Safety Service Director Curt Garrison also discussed an upcoming Gray Avenue Neighborhood Improvement project which is designed to make improvements to Gray Avenue and the South Park facility. Primarily, the program is designed to convert the wading pool at South Park into a spray park, while also providing parking improvements to the park, improving the curbs and street on Gray Avenue, and replacing a smaller water line.
In order to pursue grant funds like including a Community Development Block Grants, the city administration must complete a confidential income survey to gauge income range in the surrounding neighborhood, which has been defined as all househoulds from Walker Street to Birt Street and from Central Street to Jackson Street.
Residents living around the South Park facilities can expect the survey to arrive in the first quarter of 2014.
Garrison then addressed a pending agreement with Hometown Cable, a rural internet service provider based out of Coldwater.
Currently the City of Greenville is in discussions to allow Hometown Cable to install internet broadcast equipment onto the city’s water towers in return for free internet service on more than 30 municipal locations. The annual savings was projected at more than $50,000, however, the city would potentially be required to install additional reception towers on low-usage municipal property. The lease contract currently extends for five years.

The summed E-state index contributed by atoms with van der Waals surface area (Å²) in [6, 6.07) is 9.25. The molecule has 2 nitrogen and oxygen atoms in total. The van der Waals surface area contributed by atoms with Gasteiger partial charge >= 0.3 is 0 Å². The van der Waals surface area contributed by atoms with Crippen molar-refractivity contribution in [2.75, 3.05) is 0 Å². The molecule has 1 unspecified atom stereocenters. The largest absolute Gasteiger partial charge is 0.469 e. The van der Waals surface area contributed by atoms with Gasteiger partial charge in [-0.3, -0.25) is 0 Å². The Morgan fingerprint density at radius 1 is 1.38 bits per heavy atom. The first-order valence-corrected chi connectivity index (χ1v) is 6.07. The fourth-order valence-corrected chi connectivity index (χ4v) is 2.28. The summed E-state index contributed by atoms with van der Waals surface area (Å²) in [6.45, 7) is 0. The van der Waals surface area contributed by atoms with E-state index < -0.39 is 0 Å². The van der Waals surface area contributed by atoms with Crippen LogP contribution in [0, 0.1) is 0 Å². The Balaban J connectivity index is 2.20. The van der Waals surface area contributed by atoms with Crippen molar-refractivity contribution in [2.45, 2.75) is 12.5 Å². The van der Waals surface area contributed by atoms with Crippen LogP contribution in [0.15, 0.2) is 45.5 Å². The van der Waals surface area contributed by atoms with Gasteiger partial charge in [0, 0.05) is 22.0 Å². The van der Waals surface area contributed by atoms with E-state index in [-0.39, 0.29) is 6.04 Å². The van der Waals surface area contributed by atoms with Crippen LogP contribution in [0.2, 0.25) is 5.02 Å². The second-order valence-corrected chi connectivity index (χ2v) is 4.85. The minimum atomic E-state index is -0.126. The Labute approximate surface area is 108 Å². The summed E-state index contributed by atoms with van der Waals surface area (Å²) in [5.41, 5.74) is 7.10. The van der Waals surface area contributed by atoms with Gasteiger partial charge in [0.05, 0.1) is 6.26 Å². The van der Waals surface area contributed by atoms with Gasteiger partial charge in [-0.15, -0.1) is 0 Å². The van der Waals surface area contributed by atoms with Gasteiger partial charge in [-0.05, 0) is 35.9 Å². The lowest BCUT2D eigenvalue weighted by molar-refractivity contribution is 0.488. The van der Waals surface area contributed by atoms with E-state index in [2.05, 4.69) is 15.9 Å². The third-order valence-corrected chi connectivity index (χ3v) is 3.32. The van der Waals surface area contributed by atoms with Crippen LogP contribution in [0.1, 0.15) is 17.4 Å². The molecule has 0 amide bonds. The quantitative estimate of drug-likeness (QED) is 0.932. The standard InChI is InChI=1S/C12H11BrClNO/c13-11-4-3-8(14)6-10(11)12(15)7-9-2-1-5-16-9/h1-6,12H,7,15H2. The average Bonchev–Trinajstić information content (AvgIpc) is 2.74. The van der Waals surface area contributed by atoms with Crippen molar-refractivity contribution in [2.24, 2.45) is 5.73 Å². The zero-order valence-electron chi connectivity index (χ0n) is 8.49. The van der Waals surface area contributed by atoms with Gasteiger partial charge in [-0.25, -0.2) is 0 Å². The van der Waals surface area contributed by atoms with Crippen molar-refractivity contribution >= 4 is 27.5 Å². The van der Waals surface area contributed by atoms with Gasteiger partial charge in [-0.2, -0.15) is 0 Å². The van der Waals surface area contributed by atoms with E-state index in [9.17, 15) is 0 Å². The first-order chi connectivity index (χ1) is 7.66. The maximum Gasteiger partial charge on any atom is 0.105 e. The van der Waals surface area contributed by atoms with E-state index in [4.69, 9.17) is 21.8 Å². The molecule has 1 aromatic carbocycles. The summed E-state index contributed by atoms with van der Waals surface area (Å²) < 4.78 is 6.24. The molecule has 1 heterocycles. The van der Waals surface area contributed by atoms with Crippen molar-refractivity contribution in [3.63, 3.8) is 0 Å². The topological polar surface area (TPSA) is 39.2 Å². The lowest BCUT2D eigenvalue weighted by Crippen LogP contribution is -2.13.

Also on Tuesday, the council approved an ordinance for temporary appropriations allocated to the Park and Pool funds and appropriations in the General Fund in the amount of $5,750 to provide for updating Greenville’s Codified Ordinance records.
Lastly, the council approved a resolution authorizing the city administration to enter into a grant agreement with the Ohio Department of Transportation for a project cost of $400,000 on behalf of Greenville’s Safe Routes to School application.